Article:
Second, oh, my GOD, Bingham. I just read back on my description of him as Dark Helmet, and I stand by it. He calls himself the "Kingpin of the Universe," for crying out loud. As to be expected, he does exactly the equivalent of nothing throughout the entire book (well, except getting shot by Renee), only this time, he's either a passenger on his personal dirigible, the Mars-A-Tron (???) on his way to Australia or on the Iron Tarantula, a tank that's constructed like a spider, on his way across the Outback, or he's in some sort of VFW/Star Wars cantina, trying to be all big and bad like Teddy Roosevelt, which is odd because he's British. Which begs this question: exactly what kind of time table are we on in this book? The last time we heard from Bingham in Cowboy, he was in England, plotting and shit, but now, after indicating that three weeks have passed since Reginald Darcy's death, he's all the way in Australia? (Well, so is Jules, the other Darcy brother, but that's beside the point. We're focusing on Bingham here.) He's in a fucking blimp, not an SST. Whatever. Of course, we leave Bingham at an Australian hospital, nursing a gunshot wound (good on you, Renee***, even if you have no agency whatsoever), and of course, he's obsessed with Jules because, like in the first book, Ciotta is priming us for the next one. Because why focus on what's happening now when you can advertise for free??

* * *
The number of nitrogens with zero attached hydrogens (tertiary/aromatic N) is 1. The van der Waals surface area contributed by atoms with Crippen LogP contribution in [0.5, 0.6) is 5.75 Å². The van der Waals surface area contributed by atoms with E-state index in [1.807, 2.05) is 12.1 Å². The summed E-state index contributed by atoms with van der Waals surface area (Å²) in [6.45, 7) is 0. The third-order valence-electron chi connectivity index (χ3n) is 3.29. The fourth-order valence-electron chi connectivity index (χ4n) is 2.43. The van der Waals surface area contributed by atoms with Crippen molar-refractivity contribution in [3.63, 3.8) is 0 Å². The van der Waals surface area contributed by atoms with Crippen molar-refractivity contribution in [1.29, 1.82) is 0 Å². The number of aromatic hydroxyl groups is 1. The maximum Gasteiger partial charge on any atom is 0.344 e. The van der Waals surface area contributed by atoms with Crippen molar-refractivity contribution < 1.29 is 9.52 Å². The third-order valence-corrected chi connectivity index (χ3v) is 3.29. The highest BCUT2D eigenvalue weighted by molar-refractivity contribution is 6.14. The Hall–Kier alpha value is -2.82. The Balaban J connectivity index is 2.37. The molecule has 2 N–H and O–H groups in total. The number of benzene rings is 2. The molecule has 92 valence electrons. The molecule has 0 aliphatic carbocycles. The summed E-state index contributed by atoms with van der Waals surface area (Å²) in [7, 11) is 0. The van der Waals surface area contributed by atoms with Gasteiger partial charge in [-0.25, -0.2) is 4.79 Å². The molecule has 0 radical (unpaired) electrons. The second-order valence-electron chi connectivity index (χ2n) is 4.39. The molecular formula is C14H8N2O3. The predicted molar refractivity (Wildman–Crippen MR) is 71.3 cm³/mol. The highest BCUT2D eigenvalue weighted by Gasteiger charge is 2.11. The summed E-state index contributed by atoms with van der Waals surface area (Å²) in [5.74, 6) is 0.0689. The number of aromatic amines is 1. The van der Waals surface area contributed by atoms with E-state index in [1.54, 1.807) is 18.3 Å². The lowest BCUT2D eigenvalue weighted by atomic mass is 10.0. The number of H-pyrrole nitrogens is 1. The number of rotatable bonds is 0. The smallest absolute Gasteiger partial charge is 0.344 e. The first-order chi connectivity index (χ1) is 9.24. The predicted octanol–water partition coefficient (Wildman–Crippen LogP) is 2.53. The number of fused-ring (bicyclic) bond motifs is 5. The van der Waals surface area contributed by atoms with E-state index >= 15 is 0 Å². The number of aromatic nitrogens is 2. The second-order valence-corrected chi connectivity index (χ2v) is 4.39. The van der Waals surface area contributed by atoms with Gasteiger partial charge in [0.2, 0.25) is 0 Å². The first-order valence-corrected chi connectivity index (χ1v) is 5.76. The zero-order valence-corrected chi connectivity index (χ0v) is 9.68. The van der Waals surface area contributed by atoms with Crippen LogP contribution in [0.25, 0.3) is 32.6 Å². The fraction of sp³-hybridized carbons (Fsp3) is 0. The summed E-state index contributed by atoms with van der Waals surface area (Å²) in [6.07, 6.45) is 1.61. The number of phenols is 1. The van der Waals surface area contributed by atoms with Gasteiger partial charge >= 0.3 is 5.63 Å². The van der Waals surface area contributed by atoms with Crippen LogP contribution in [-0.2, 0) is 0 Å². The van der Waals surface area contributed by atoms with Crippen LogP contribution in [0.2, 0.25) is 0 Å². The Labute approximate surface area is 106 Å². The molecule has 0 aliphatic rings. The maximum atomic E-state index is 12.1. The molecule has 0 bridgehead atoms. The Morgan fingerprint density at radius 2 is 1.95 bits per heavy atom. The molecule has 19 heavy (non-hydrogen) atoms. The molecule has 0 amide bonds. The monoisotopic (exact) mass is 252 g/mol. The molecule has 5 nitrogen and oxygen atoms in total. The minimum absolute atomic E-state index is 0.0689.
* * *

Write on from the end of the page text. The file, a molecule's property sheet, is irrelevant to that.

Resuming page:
Third, despite the fact that I enjoyed Willie and Simon's romance over that of the youngest Darcy and a Sky Cowpoke, Willie's deceased Mod mother's involvement with the security of the not-actually-destroyed time machine engine kept my attention waaaaay more than how many times Willie was "slick with want." Come to think of it, nearly everything else was that much more interesting than their relationship, which dragged down the pace of the plot more than anything else. This book was much worse about the random character introductions, where they'd just pop in, be truly fascinating, and then poof! disappear into the aether. Austin "Rock" Steel, the operator of the above-mentioned Iron Tarantula, was kind of an Australian Rhett Butler type, but we only really get to see him through Bingham's eyes in, like, two scenes. Dr. Bella Caro (who I can only assume is going to be Jules' love interest in his dedicated novel) shows up twice like a ninja, says something quippy, and then leaves for Australia. Wesley, however, is the most egregious example of this: he's mentioned throughout most of the novel and only shows up right at the end, when Ciotta needs a Bad Guy, revealed to be the Stormerator, the Freak aboard Captain Dunkirk's ship only alluded to in Cowboy.